Next up in the “Helpless Biden White House” genre is The New York Times. Veteran reporter David Sanger, lumping Ukraine into the fold, tells us in his headline and subheadline on Monday, “Biden Confronts the Limits of U.S. Leverage in Two Conflicts: President Biden’s influence over Israel and Ukraine seems far more constrained than expected, given his central role as the supplier of arms and intelligence.”
“For 10 days, the Biden administration has been urging Prime Minister Benjamin Netanyahu to allow for ‘humanitarian pauses’ in the bombing of Gaza,” Sanger tells the reader, “hoping that the $3.8 billion a year in American security assistance would carry with it enough influence over the Israeli leader’s tactics. It has not. Mr. Netanyahu rebuffed Mr. Biden’s push for greater efforts to avoid civilian casualties in a phone call on Monday.”
This piece, like that of The Washington Post, relies on anonymous aides to portray a well-meaning, if doddering, Biden desperately trying to reduce civilian deaths but being ignored by a hot-headed and rogue Netanyahu.
The piece never bothers exploring the option that the Biden White House could threaten to withdraw material support; it’s simply taken for granted this option is off the table as leverage. The U.S. is depicted as a passive observer of war crimes with little control.
“When not speaking on the record, some of Mr. Biden’s aides say the president has been taken aback by Mr. Netanyahu’s unwillingness to bend on the question of attacks on dense urban areas,” reports Sanger. Oh well, he brought the matter up and it seems this is all he can do. Sanger seems wholly uninterested on whether Biden has any other options to reduce civilian deaths, like not funding and arming the Israeli military. This possibility is just not presented as an option.
Finally, we have a piece in Politico on Tuesday by Nahal Toosi, Alexander Ward, and Lara Seligman. Sourced largely from — who else — unnamed Biden “officials,” it insists that Israel would just ignore Biden if he tried to stop the war, but then never explains why. They write:
Even in more normal times, the Israeli government has not always listened to Washington. For example, U.S. officials have for years fruitlessly urged Israel to stop building settlements on West Bank territory claimed by Palestinians. When Biden was vice president, the Israeli government even announced new settlements while the American leader was visiting Israel.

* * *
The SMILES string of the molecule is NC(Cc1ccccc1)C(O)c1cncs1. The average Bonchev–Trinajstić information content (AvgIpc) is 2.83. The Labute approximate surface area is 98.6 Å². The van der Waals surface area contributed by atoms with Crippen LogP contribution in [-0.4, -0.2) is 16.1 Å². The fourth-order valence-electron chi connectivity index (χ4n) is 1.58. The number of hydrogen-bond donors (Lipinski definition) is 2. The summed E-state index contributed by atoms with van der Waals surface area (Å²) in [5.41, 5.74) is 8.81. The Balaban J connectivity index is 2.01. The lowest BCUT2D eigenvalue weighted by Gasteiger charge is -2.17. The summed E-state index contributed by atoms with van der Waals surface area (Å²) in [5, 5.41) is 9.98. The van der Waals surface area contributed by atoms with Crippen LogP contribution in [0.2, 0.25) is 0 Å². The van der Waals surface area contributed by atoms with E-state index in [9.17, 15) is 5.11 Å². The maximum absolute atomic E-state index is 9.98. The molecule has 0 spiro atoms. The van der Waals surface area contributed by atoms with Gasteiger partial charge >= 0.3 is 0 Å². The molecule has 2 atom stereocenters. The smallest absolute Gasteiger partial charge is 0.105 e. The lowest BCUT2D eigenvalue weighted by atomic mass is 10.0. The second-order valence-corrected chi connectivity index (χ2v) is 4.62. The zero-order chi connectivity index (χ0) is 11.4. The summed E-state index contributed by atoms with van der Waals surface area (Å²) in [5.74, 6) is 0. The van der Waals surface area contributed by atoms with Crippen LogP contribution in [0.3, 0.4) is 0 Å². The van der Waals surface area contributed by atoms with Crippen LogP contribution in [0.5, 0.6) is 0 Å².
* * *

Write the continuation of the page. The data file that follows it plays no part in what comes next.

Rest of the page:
Then the article moves on without ever explaining how threatening to stop defending Israel at the U.N. or cutting off intelligence sharing or arms shipment wouldn’t work. It just tells the reader the U.S. has never tried making these threats and skips to the next point. How do we know Israel would ignore such material threats to its military apparatus if no recent White House has ever attempted to do so?
The article makes clear the White House doesn’t want to stop the war, and supports it for both ideological and strategic reasons, but it just has quibbles over tactics. That this fact would maybe motivate the self-serving claim by anonymous aides that they don’t have the power to bring about a ceasefire even if they wanted to isn’t considered.
One can look at two recent examples to see the absurdity of the idea.
Last month, in the early days of the war, Israeli Defense Minister Yaov Gallant was pressed by critics about why the government agreed to allow in limited humanitarian aid to Gaza before the hostages had been returned. He said, “The Americans insisted and we are not in a place where we can refuse them. We rely on them for planes and military equipment. What are we supposed to do? Tell them no?”
If the U.S. has no real influence over Israel, someone should tell that to the Israeli Defense Minister.
In a recent book on Biden, The Last Politician, writer Franklin Foer details how Biden put an end to Israel’s bombing of Gaza in 2021 with one phone call.
After Netanyahu “struggled to justify his request [for more bombing] because he couldn’t point to fresh targets that needed striking,” Biden said, according to Foer, “Hey, man, we’re out of runway here. It’s over.” And then, Foer continued, “like that, it was. By the time the call ended, Netanyahu reluctantly agreed to a cease-fire that the Egyptians would broker.”
One could argue 2023 is different from 2021, given the uniquely horrific nature of the Oct. 7 Hamas attack, but the same logic still applies. A highly motivated and angered Netanyahu — and the border Israeli security establishment — still can’t push a larger war without U.S. support. At the very least, the U.S. can at least try to withdraw or curtail that support, rather than preemptively handwave away its leverage and insist it wouldn’t matter.
Anonymous claims of American impotence are not supported by historical evidence. They don’t make any sense and, of course, they’re not supposed to. The goal for these pieces is to pass along a broader narrative from what the White House is trying to popularize: that they are helpless, bumfuzzled, and unable to control the horrors the public is seeing come across their timelines every few hours.
When one cannot explain or provide any credible moral justification for nonstop images of the limp bodies of kids being pulled out of rubble day in and day out, there’s only one option left for those supporting it: act like they are not participants, but passive observers, and hope the public doesn’t notice that this claim makes no sense.